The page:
Why $15 An Hour To Flip Patties Is Outrageous

“…I also think that there is an entitlement that is starting to emerge that I think is unhealthy for people and unhealthy for our country.” – Ashton Kutcher

I’m not sure just where the entitlement mentality comes from, but it’s something that’s spreading like a virus. We have all had moments in which we behaved in an entitled way. There are times when each of us has felt entitled to something. And in some ways, that’s not unhealthy. There are times in life when we do deserve certain things, and that feeling of being owed something isn’t inherently wrong. If you work for a company that is contracted to pay you, and you don’t receive the money for which you worked, you are owed that money. The entitlement that I’m bemoaning isn’t legitimate, but one that has sprung from an undeserved, and inflated sense of self.

Over the last year or so, there has been an uprising of workers in the fast food industry. These men, and women have held numerous protests across the country demanding a “living wage.” The number being thrown around by many in the movement is $15 an hour. I’ve written at length about why this number is not only outrageous, but arbitrary, and a recent interview confirmed my notions.

During Thursday’s Jose Diaz-Balart on MSNBC, fast food worker Adrianna Alvarez gave a very interesting answer when asked why $15 an hour was the demand:

For now … it’s fair, for now. I mean, everything is going up, it’s been like four years that the minimum wage hasn’t gone up. So, we have to start somewhere.”

It’s fair. Alvarez said it’s fair, so, we can all go home! Pack it up! I’m curious to know just who is defining what fair means, and if those who define fair are divided. Are there those who say that fair is $10 an hour, or $25 an hour?

“Fair” is a word that gets thrown around quite a bit by leftists, because it’s vague. Anyone on the left can say “thus, and such is fair,” and no one can really argue with them because the word “fair” has infinite definitions depending on the circumstances in which it is used. The word “fair” shares the same warm feeling as the words equality, and justice. It is universally positive. No one uses the word “fair” in a negative way. So, we hear someone say that $15 an hour is fair, and we think, yes, that sounds right. We think, well, it helps the poor to live a better life, and it’s not that much, really. What’s the harm? But when you take a moment to examine the consequences of “fair,” things don’t look so rosy.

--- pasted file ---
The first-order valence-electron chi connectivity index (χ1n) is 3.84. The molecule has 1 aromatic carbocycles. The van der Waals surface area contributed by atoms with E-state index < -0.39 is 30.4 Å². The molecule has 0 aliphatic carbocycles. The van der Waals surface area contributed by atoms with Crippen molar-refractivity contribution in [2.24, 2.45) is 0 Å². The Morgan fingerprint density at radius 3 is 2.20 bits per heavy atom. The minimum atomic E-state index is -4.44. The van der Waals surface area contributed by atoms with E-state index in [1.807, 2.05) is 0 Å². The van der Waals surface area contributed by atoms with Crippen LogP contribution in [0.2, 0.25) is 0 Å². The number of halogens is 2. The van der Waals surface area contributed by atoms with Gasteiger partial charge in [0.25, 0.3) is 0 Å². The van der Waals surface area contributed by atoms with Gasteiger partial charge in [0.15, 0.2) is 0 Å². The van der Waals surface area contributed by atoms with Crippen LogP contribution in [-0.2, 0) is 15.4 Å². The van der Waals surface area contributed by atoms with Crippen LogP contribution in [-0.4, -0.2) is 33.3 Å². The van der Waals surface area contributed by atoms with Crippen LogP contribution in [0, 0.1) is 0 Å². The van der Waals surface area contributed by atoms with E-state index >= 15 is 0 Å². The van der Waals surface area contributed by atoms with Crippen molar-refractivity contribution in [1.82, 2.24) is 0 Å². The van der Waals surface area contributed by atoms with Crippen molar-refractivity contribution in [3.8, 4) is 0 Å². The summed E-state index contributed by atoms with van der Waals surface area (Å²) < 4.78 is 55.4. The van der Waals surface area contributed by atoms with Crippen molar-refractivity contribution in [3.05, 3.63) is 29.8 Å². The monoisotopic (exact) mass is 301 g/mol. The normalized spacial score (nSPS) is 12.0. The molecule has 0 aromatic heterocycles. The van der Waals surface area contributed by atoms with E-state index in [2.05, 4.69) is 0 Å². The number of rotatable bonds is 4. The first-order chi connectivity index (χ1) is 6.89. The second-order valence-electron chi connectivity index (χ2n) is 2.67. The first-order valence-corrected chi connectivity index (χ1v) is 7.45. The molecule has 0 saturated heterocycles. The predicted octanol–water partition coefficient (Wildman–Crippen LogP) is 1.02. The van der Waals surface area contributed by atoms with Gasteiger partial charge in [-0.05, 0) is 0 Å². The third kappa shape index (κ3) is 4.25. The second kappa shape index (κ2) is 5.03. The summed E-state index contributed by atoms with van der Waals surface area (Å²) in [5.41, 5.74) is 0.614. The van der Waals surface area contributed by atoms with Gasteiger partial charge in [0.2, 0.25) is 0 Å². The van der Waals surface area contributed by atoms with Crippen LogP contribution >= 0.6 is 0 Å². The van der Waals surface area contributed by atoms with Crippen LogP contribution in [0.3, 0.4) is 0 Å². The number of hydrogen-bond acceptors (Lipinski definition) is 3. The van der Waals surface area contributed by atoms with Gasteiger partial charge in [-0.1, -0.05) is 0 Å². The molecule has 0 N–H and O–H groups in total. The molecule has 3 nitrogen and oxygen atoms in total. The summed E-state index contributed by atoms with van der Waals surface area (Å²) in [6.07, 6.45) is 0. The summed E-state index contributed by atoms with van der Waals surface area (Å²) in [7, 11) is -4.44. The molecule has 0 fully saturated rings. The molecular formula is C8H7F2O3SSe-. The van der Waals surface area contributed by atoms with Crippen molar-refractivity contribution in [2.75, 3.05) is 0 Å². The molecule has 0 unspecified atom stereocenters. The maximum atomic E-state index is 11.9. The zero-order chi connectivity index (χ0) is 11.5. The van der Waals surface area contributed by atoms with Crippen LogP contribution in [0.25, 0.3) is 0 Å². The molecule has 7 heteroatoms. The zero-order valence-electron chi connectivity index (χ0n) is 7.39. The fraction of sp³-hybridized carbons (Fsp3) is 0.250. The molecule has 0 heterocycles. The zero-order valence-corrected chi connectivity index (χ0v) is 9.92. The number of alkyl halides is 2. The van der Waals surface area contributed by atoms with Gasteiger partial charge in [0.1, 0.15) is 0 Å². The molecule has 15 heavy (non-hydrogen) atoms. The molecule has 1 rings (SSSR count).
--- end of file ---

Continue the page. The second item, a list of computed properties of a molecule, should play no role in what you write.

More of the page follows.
A recent report by James Sherk of the Heritage Foundation dared to ask the question: what would food cost if wages were raised? Here are some highlights:

  • A Big Mac meal before the increase: $5.69. After: $7.82
  • A Chipotle steak burrito bowl before: $6.65. After: $9.14
  • A Subway turkey breast footling before: $6.50. After: $8.94

According to The Daily Signal:

Such an increase, Sherk said, would drive away about one-third of these restaurants’ customers.

Now, let’s do the math. If prices are raised, and about one third of customers stop eating, what happens to the employee base? When revenues shrink dramatically, people get laid off. Even if prices were not raised, businesses would have to lay off a percentage of their employees to offset the nearly 95% increase in employee income.

There’s no free lunch. People don’t seem to understand that money isn’t free, and costs must be offset somewhere. But the entitlement mentality of many Americans has blinded them to basic facts. They feel that they are owed $15 an hour for a job a stoned teenager could do, yet they would be outraged if they were fired to offset the cost of increasing the wages of their fellow employees. This would then likely lead to a demand that the government force businesses to keep all employees who were employed prior to raising the wage, regardless of the consequences. This would then lead to numerous businesses failing.

The entitlement mentality doesn’t wonder about the consequences, it is simple greedy, it doesn’t want to advance, it only wants more for doing the same job. For the record, I say that $15 an hour is paltry.

Why not ask for $30? Fair is so relative that no one can tell me I’m wrong for demanding $30 an hour, because what is fair to me may not be the same for you.

I have a question for those who are demanding $15 an hour to flip patties: can you tell my why $30 an hour is too much? If you cannot, you cannot also fervently demand $15 an hour. Additionally, are you willing to accept the consequences of your fairness? Lost jobs for many, and possible bankruptcies? If no, then you cannot demand $15 an hour.

Entitlement has no basis, and therefore, it cannot argue with reason.